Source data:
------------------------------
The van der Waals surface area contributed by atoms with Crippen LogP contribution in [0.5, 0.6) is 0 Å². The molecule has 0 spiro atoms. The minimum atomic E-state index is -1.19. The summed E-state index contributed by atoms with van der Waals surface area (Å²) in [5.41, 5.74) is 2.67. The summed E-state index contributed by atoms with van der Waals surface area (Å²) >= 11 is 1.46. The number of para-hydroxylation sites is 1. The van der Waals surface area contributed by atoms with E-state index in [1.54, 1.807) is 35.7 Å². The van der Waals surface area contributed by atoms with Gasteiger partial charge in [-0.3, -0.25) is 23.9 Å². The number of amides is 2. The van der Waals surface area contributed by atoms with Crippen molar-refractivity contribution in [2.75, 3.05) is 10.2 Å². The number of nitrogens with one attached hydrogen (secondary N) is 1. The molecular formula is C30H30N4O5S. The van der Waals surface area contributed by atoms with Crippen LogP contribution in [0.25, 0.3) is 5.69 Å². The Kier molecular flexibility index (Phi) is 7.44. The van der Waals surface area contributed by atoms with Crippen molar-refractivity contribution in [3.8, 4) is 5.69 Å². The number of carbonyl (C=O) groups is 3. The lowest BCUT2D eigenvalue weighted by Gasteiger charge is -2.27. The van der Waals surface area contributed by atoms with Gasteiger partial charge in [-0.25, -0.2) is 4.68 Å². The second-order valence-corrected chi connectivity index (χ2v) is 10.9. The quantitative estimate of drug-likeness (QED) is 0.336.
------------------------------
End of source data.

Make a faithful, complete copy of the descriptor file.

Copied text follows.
The van der Waals surface area contributed by atoms with Crippen LogP contribution in [0.5, 0.6) is 0 Å². The molecule has 0 spiro atoms. The minimum atomic E-state index is -1.19. The summed E-state index contributed by atoms with van der Waals surface area (Å²) in [5.41, 5.74) is 2.67. The summed E-state index contributed by atoms with van der Waals surface area (Å²) >= 11 is 1.46. The number of para-hydroxylation sites is 1. The van der Waals surface area contributed by atoms with E-state index in [1.54, 1.807) is 35.7 Å². The van der Waals surface area contributed by atoms with Gasteiger partial charge in [-0.3, -0.25) is 23.9 Å². The number of amides is 2. The van der Waals surface area contributed by atoms with Crippen molar-refractivity contribution in [2.75, 3.05) is 10.2 Å². The number of nitrogens with one attached hydrogen (secondary N) is 1. The molecular formula is C30H30N4O5S. The van der Waals surface area contributed by atoms with Crippen LogP contribution in [0.25, 0.3) is 5.69 Å². The Kier molecular flexibility index (Phi) is 7.44. The van der Waals surface area contributed by atoms with Crippen molar-refractivity contribution in [3.8, 4) is 5.69 Å². The number of carbonyl (C=O) groups is 3. The lowest BCUT2D eigenvalue weighted by Gasteiger charge is -2.27. The van der Waals surface area contributed by atoms with Gasteiger partial charge in [-0.25, -0.2) is 4.68 Å². The second-order valence-corrected chi connectivity index (χ2v) is 10.9. The quantitative estimate of drug-likeness (QED) is 0.336.